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C# 5.0 in a Nutshell, 5th Edition by Ben Albahari, Joseph Albahari

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Chapter 8. LINQ Queries

LINQ, or Language Integrated Query, is a set of language and framework features for writing structured type-safe queries over local object collections and remote data sources. LINQ was introduced in C# 3.0 and Framework 3.5.

LINQ enables you to query any collection implementing IEnumerable<T>, whether an array, list, or XML DOM, as well as remote data sources, such as tables in SQL Server. LINQ offers the benefits of both compile-time type checking and dynamic query composition.

This chapter describes the LINQ architecture and the fundamentals of writing queries. All core types are defined in the System.Linq and System.Linq.Expressions namespaces.

Note

The examples in this and the following two chapters are preloaded into an interactive querying tool called LINQPad. You can download LINQPad from http://www.linqpad.net.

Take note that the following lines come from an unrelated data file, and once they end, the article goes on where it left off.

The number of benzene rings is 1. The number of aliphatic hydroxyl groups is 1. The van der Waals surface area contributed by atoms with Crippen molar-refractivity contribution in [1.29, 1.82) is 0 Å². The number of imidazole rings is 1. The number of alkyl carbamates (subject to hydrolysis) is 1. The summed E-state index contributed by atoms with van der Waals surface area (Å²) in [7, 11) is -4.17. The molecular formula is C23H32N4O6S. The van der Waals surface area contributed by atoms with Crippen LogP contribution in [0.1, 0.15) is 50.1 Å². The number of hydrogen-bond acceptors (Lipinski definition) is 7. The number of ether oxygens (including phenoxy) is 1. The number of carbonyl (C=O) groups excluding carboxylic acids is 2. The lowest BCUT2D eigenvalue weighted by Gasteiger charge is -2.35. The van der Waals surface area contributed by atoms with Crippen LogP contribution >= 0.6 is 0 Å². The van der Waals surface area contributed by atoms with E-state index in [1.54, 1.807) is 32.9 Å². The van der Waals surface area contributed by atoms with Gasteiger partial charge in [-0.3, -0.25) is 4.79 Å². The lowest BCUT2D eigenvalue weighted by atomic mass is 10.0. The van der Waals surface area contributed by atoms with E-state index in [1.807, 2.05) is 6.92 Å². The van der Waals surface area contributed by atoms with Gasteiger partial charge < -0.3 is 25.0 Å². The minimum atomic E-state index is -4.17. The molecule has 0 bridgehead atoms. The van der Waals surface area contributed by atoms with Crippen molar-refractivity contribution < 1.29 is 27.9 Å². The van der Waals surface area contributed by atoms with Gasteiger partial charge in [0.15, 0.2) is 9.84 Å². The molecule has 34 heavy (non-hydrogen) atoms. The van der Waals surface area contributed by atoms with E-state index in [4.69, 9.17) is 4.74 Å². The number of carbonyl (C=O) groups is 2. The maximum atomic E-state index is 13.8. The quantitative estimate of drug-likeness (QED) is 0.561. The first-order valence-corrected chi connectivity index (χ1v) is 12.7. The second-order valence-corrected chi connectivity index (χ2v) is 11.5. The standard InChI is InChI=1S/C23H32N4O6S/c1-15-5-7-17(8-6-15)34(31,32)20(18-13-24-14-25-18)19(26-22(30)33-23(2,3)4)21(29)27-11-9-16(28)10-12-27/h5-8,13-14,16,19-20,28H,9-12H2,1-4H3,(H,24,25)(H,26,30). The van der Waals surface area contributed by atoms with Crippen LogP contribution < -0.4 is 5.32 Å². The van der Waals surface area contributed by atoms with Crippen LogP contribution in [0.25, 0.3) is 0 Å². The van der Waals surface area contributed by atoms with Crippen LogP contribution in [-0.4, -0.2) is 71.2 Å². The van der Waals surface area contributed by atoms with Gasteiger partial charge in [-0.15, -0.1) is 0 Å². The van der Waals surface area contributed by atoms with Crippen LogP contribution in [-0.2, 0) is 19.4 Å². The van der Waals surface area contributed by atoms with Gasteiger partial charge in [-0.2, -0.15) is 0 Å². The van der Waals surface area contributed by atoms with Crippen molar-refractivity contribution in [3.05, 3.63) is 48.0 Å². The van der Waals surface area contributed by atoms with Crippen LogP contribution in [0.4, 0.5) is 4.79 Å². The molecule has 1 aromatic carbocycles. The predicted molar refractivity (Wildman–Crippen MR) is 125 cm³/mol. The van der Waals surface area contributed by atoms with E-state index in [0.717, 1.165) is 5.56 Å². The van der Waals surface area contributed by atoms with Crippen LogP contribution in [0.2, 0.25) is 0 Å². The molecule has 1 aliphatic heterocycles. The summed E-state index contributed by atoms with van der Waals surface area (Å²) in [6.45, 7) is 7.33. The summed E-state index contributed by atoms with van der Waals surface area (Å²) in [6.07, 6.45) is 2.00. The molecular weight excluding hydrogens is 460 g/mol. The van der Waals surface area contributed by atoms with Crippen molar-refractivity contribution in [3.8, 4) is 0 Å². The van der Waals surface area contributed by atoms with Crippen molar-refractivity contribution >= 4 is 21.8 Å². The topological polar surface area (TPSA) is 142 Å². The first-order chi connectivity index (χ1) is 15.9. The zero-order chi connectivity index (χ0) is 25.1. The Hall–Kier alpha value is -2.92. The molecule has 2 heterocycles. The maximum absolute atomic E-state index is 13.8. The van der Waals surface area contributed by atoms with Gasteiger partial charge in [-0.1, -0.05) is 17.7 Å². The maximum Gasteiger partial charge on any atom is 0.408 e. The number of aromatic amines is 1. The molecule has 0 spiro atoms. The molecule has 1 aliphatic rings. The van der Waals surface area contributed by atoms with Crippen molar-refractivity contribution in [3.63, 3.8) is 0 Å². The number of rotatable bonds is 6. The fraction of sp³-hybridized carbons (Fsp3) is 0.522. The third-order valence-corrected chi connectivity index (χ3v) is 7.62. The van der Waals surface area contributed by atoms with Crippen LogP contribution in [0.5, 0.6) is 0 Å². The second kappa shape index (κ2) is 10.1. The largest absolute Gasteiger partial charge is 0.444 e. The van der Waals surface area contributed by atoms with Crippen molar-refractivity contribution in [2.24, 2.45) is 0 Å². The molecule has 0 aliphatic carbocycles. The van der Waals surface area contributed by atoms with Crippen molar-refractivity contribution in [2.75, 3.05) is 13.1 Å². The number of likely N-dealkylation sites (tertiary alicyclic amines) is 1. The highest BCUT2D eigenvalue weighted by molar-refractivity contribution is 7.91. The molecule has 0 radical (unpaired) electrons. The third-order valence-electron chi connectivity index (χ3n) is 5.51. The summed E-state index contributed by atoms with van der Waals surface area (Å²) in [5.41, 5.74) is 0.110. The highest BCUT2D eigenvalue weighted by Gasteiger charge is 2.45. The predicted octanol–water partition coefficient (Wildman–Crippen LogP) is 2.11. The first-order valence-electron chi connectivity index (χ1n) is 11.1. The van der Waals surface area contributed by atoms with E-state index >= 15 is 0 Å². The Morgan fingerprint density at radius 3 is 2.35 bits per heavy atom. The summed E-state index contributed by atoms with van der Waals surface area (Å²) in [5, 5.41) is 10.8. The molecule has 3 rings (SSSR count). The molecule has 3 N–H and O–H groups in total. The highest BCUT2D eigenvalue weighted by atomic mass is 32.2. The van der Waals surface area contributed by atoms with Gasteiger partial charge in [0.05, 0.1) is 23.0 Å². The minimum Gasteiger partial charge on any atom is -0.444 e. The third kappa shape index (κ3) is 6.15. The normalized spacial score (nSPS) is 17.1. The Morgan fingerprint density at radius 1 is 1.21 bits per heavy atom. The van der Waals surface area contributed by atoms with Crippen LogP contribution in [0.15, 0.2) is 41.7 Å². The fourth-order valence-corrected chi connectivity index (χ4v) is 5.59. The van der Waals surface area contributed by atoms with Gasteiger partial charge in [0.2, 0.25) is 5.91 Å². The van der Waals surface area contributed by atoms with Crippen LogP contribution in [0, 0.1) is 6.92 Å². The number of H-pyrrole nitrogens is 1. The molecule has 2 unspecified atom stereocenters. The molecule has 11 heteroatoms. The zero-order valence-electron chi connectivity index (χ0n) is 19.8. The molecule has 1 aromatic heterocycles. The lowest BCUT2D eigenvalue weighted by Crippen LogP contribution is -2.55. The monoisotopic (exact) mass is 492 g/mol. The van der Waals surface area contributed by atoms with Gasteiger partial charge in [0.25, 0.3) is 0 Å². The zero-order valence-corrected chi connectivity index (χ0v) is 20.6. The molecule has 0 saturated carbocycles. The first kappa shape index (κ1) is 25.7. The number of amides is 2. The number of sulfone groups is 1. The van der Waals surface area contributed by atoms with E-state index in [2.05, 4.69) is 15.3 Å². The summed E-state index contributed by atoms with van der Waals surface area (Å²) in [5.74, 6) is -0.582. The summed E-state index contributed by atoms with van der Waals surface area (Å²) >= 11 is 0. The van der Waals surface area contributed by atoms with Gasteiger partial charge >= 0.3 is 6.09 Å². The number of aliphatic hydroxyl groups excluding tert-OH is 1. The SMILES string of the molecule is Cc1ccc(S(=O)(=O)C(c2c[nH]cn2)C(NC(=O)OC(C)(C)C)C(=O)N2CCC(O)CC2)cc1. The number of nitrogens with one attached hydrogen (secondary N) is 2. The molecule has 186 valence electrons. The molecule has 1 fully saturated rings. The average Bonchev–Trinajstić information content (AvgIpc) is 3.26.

Getting Started

The basic units of data in LINQ are sequences and elements. A sequence is any object that implements IEnumerable<T> and an element is each item in the sequence. In the following example, names is a sequence, and "Tom", "Dick", and "Harry" are elements:

string[] names = { "Tom", "Dick", "Harry" };

We call this a local sequence because it represents a local collection of objects in memory.

A query operator is a method that transforms a sequence. A typical query operator accepts an input sequence and emits a transformed output sequence. In the Enumerable class in System.Linq, there are around 40 query operators—all implemented as static ...

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